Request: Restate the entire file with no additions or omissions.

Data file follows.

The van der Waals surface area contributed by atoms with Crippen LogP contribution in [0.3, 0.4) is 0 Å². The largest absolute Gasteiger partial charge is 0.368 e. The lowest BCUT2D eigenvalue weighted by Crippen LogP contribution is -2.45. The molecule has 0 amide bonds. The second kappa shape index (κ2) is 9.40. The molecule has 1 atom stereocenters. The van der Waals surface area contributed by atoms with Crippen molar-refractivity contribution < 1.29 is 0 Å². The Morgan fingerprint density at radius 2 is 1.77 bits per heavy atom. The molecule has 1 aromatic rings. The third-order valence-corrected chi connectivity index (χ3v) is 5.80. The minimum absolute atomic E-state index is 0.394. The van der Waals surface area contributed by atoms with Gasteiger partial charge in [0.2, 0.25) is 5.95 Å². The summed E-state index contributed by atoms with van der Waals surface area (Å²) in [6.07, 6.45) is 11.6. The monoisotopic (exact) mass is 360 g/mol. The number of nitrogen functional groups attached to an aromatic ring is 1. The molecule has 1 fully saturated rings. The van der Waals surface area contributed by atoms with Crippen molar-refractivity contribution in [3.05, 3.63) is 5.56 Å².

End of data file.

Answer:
The van der Waals surface area contributed by atoms with Crippen LogP contribution in [0.3, 0.4) is 0 Å². The largest absolute Gasteiger partial charge is 0.368 e. The lowest BCUT2D eigenvalue weighted by Crippen LogP contribution is -2.45. The molecule has 0 amide bonds. The second kappa shape index (κ2) is 9.40. The molecule has 1 atom stereocenters. The van der Waals surface area contributed by atoms with Crippen molar-refractivity contribution < 1.29 is 0 Å². The Morgan fingerprint density at radius 2 is 1.77 bits per heavy atom. The molecule has 1 aromatic rings. The third-order valence-corrected chi connectivity index (χ3v) is 5.80. The minimum absolute atomic E-state index is 0.394. The van der Waals surface area contributed by atoms with Gasteiger partial charge in [0.2, 0.25) is 5.95 Å². The summed E-state index contributed by atoms with van der Waals surface area (Å²) in [6.07, 6.45) is 11.6. The monoisotopic (exact) mass is 360 g/mol. The number of nitrogen functional groups attached to an aromatic ring is 1. The molecule has 1 fully saturated rings. The van der Waals surface area contributed by atoms with Crippen molar-refractivity contribution in [3.05, 3.63) is 5.56 Å².